29. The majority of the chickens that we eat today descend from the winners of the Chicken of Tomorrow contest that took place in the US in 1948. The purpose was to find the ideal chicken for the hungry family: large, meaty and cheap.
30. Fried chicken became popular in Southern US after the Emancipation Proclamation of 1863. Black women (just freed from slavery) started cooking and selling the Southern American staple. The first hot chicken establishment opened in a black neighbourhood in Nashville in 1945. It was called Prince’s BBQ Chicken Shack (currently known as Prince’s Hot Chicken).19
What is food without a drink to accompany it?
31. The oldest beer recipe in the world dates back to 1800 B.C. Mesopotamia. In fact, beer was so important for the Sumerians that they even created a goddess of brewing, Ninkasi. The recipe is written in the form of a poem addressed to the goddess. A professor from the University of Chicago (Miguel Civil) translated it from two clay tablets.
32. Archaeologists discovered the oldest winemaking traces in Georgia, in the Kartli region, south of Tbilisi. They are eight thousand years old.
33. Unlike popular belief, tequila is actually a mezcal (an alcoholic drink made from agave). In 1974 the Mexican government gave the popular drink a D.O. (denomination of origin). This means that tequila can only be produced in very specific areas of Mexico and must contain specific information on the label.
34. Gin originates from a Dutch medicinal liqueur made with juniper berries called ‘genever’. The drink became popular when William of Orange became William III King of England, Ireland and Scotland in 1689.
35. The Chinese beer market is the largest in the world. Between 1981 and 1995, annual beer consumption increased from 1 billion litres to 13. In 2018, the annual beer consumption in China reached almost 50 billion litres.20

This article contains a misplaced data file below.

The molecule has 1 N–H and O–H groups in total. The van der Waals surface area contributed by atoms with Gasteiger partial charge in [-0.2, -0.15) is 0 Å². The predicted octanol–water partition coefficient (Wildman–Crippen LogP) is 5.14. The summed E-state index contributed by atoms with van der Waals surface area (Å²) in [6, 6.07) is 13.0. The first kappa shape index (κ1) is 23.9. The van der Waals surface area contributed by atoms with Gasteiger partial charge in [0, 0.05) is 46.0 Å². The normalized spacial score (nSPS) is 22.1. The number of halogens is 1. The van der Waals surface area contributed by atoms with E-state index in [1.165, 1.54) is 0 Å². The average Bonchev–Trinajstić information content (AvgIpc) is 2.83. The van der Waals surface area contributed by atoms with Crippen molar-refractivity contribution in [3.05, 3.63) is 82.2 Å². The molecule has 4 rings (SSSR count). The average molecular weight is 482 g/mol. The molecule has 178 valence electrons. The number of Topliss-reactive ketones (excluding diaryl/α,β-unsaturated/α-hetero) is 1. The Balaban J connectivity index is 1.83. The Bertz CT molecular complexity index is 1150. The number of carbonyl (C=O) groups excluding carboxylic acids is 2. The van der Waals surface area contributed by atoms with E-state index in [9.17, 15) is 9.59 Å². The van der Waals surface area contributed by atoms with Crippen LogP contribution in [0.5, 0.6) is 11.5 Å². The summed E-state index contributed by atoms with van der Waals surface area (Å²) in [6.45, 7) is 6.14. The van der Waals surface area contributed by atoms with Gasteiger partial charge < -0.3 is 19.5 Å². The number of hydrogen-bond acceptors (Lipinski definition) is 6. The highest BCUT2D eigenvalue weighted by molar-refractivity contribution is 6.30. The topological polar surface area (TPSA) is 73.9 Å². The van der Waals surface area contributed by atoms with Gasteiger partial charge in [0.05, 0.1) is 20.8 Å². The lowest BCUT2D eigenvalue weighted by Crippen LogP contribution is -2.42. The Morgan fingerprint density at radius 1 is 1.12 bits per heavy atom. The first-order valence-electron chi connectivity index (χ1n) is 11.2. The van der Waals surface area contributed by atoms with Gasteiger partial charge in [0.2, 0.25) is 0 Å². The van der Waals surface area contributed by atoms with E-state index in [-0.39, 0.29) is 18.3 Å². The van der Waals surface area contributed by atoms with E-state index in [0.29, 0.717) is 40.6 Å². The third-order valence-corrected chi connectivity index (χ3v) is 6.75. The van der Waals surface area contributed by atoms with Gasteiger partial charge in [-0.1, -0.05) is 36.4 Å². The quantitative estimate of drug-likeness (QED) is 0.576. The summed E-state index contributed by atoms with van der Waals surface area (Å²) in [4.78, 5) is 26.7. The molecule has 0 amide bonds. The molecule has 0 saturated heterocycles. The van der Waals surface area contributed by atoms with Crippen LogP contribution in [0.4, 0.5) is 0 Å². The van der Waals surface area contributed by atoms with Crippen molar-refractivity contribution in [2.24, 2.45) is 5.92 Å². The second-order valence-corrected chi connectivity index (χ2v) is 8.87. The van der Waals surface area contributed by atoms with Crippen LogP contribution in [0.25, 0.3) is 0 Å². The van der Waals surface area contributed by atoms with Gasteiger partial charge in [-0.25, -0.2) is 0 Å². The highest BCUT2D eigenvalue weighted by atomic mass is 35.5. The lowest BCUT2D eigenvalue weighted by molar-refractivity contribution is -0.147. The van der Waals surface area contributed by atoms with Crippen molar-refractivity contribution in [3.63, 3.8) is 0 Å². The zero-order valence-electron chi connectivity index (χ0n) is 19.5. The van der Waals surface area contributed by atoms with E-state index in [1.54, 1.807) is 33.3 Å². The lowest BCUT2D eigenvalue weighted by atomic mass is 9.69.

Still hungry for knowledge?
For any inquisitive gastronome, food is a fascinating topic. If you’re curious to discover another 35 fascinating food facts, this time based on science, check out this article! You’ll find out why tomato juice is so popular when flying, what makes chillies spicy, why fat makes food taste better and more.
- Massimo Montanari, Food is Culture (Arts and Traditions of the Table: Perspectives on Culinary History, p. 90
- Massimo Montanari, Food is Culture (Arts and Traditions of the Table: Perspectives on Culinary History, p. 102
- Prof Lord Krebs, Food: A Very Short Introduction, p. 37
- Idem 3
- Prof Lord Krebs, Food: A Very Short Introduction, p. 41
- Idem 5
- Massimo Montanari, Food is Culture (Arts and Traditions of the Table: Perspectives on Culinary History, p. 84
- Prof Lord Krebs, Food: A Very Short Introduction, p. 56
- Massimo Montanari, Food is Culture (Arts and Traditions of the Table: Perspectives on Culinary History, p. 35
- Anne Murcott, Introducing the Sociology of Food and Eating, p.3
- Chris Ying, You and I Eat The Same: On Countless Ways Food And Cooking Connect Us To One Another (MAD Dispatches Vol. 1), p. 31
- Massimo Montanari, Food is Culture (Arts and Traditions of the Table: Perspectives on Culinary History, p. 97
- Warren Belasco, Food (Key Concepts), p. 52
- Fernando Gomez, Cooking Critically: History, Theory and Practice of Food Reviewing as a Genre of Journalism, p. 106
- Paul Freedman, Food: The History of Taste, p. 192
- Prof Lord Krebs, Food: A Very Short Introduction, p. 40
- Chris Ying, You and I Eat The Same: On Countless Ways Food And Cooking Connect Us To One Another (MAD Dispatches Vol. 1), p. 55
- Dan Barber, Third Plate: field Notes on the Future of Food, p. 146
- Chris Ying, You and I Eat The Same: On Countless Ways Food And Cooking Connect Us To One Another (MAD Dispatches Vol. 1), p. 73, 79
- Warren Belasco, Food (Key Concepts), p. 109